3. Useful kitchen or bathroom tool storage.
Adding an herb garden to the unused space in your kitchen window allows you to keep fresh herbs in easy reach, and the same logic can be applied to other kitchen implements. Jars or vases with enough height can comfortably hold wooden spoons or spatulas. With an extra-large window, you could even hang your pots and pans in the window and still allow the roller shade to close behind, instead of having them dangling down in the middle of the kitchen. A sill is also a great place for a knife block, keeping it up and way out of reach of roaming little fingers.
In the bathroom, you can keep things like cotton swabs in glass jars in the window sill; the glass will look pretty with the light shining through behind even if the contents are mundane. If you have a large window in your shower, storing your shower supplies in that extra space on the sill is a great option.
You won’t have to worry about your roller shades in a damp environment depending on what material you get, but you should probably still protect the sills from your drippy shampoo bottles.
4. In addition to tools, window sills are also great locations to keep cook- and other books.
Even if your window sills aren’t deep enough to hold your books in a bookcase-esque row like this one from Ollie & Seb’s Haus, you can store books open or closed in cookbook holders, or lean them flat against the window and then close the roller shades over them. The same principle holds true for office supplies, for example, my own office sill boasts an ever-growing collection of notebooks (I swear, I don’t know where they keep coming from), but you can also easily store folders or binders out of the way in an office window sill, while magazines be stacked in truly large window sills. Sure beats having one of those funny little magazine holders from the ‘70’s in the bathroom, ala my grandparents’ house.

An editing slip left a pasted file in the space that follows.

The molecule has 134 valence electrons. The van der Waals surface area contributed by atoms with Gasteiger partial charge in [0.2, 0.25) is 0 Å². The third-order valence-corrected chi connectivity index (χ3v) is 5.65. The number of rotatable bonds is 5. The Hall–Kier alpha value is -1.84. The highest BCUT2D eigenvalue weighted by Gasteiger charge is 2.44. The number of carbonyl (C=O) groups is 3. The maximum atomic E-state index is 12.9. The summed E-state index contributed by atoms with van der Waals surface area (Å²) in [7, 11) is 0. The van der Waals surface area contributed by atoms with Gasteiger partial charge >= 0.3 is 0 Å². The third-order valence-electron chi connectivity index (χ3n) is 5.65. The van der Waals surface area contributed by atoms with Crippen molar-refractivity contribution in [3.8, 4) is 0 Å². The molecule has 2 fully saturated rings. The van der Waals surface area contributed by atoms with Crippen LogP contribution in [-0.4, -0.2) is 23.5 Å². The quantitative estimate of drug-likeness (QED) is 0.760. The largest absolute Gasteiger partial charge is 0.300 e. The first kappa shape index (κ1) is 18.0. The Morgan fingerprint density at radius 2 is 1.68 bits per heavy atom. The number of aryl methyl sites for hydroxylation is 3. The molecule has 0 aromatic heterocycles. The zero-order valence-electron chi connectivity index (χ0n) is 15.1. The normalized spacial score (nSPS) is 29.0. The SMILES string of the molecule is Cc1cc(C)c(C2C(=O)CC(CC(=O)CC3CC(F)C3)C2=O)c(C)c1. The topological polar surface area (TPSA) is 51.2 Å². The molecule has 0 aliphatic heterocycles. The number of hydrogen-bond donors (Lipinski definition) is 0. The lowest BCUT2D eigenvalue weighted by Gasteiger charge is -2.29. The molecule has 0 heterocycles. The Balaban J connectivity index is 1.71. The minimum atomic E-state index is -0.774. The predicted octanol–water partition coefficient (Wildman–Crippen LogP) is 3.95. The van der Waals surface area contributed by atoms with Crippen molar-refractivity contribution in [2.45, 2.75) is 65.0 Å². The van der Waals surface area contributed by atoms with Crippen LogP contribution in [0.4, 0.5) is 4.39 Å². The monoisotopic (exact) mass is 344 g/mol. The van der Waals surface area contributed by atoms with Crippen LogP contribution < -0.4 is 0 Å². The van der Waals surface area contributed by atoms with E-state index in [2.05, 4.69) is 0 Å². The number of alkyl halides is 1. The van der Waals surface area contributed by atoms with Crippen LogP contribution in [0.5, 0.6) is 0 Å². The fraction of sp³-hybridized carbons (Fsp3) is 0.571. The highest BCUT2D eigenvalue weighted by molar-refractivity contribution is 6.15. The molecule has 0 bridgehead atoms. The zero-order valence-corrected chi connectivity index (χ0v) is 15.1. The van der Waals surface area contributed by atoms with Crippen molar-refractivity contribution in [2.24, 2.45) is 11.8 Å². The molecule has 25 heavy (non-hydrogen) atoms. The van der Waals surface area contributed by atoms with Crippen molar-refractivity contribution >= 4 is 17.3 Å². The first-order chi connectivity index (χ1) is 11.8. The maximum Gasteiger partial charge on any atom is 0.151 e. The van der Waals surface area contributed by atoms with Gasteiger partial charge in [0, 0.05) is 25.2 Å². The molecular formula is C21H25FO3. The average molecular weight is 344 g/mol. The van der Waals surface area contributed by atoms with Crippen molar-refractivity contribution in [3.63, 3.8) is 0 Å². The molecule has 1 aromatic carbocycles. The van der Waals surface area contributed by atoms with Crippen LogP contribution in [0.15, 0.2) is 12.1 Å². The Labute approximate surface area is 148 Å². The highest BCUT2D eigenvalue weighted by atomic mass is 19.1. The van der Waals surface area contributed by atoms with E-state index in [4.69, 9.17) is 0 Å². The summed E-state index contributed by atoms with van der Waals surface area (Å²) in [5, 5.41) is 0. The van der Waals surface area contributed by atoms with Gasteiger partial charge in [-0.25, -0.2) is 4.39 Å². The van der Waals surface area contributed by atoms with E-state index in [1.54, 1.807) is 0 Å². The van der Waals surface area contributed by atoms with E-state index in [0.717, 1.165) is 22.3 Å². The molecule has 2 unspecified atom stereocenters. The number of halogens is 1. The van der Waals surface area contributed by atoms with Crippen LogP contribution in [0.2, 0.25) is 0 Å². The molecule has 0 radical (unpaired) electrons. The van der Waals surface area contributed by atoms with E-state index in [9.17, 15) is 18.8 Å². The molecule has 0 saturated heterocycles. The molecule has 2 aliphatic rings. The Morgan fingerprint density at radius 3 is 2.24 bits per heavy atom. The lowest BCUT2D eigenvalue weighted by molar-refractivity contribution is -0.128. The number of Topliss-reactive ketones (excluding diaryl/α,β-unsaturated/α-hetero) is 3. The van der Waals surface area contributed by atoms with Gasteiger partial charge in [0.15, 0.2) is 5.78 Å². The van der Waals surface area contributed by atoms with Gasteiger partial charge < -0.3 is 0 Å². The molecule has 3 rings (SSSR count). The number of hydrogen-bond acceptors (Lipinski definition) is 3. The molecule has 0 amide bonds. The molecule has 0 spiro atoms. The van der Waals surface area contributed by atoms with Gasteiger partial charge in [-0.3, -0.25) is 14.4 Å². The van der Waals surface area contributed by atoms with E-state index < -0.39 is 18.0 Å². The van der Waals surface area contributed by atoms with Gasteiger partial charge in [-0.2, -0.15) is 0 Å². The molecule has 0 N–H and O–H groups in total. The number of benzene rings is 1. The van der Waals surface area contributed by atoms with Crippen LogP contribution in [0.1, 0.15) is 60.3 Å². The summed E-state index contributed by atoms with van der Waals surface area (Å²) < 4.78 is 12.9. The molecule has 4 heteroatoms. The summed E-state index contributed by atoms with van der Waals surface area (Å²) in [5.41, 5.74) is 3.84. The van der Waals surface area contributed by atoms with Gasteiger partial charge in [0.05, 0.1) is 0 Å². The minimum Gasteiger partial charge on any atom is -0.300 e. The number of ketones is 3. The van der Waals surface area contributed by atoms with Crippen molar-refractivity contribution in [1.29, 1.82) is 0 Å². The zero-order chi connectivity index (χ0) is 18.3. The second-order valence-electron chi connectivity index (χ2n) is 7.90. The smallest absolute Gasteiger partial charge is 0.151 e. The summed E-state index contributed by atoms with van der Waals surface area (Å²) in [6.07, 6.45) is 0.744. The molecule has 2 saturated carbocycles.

5. Finally, we arrive at the last and perhaps most dramatically useful upgrade roller shades can give to the unused space in your windows: a place to mount additional shelves.
As excited as I was to place things on my newly-discovered window sill ledges, roller shades are so thin that they can allow multiple shelves to be mounted to the window frame, and with a continuous cord loop style shade, it’s easy to roll the shade up and down behind. Building shelves onto windows isn’t a new idea, however, with roller shades the shelves can be mounted inside the window frame, decreasing how far the shelves protrude into your space. Narrow glass shelves like these from Home Depot can be petite enough sit entirely inside the window frame. Glass shelves seem to be the go-to for this DIY project to minimize the visual impact the shelves have on your windows, however, FrouFrugal does a lovely job here with plain old wood.
While Wearing Heels also has a nice article on how to add DIY shelves into your window. Adding roller shades to the equation gives you all the same benefits of decorating the window sill; light filtering UV protection for the objects you want on the shelves, privacy when you need it, and not only are they slim enough to open and close behind the shelves, you won’t have to worry about them knocking into your stuff when you roll the shades up or down.
Chicology offers roller shades in a variety of colors, styles, and weaves to allow you to order the material best suited to your needs. Unlike our competitors, however, Chicology also offers ready-made roller shades for every width, in one-inch increments from 23” to 27” so you can get your shades faster and with less expense. Our roller shades require only 2.125-inches to 3.25-inch for flush inside mounts, which allows even the most slender of sills to become usable space. If your sill is deeper than 3.25 inches at most, you can install Chicology shades and start using all those wonderful little built-in shelves all over your house.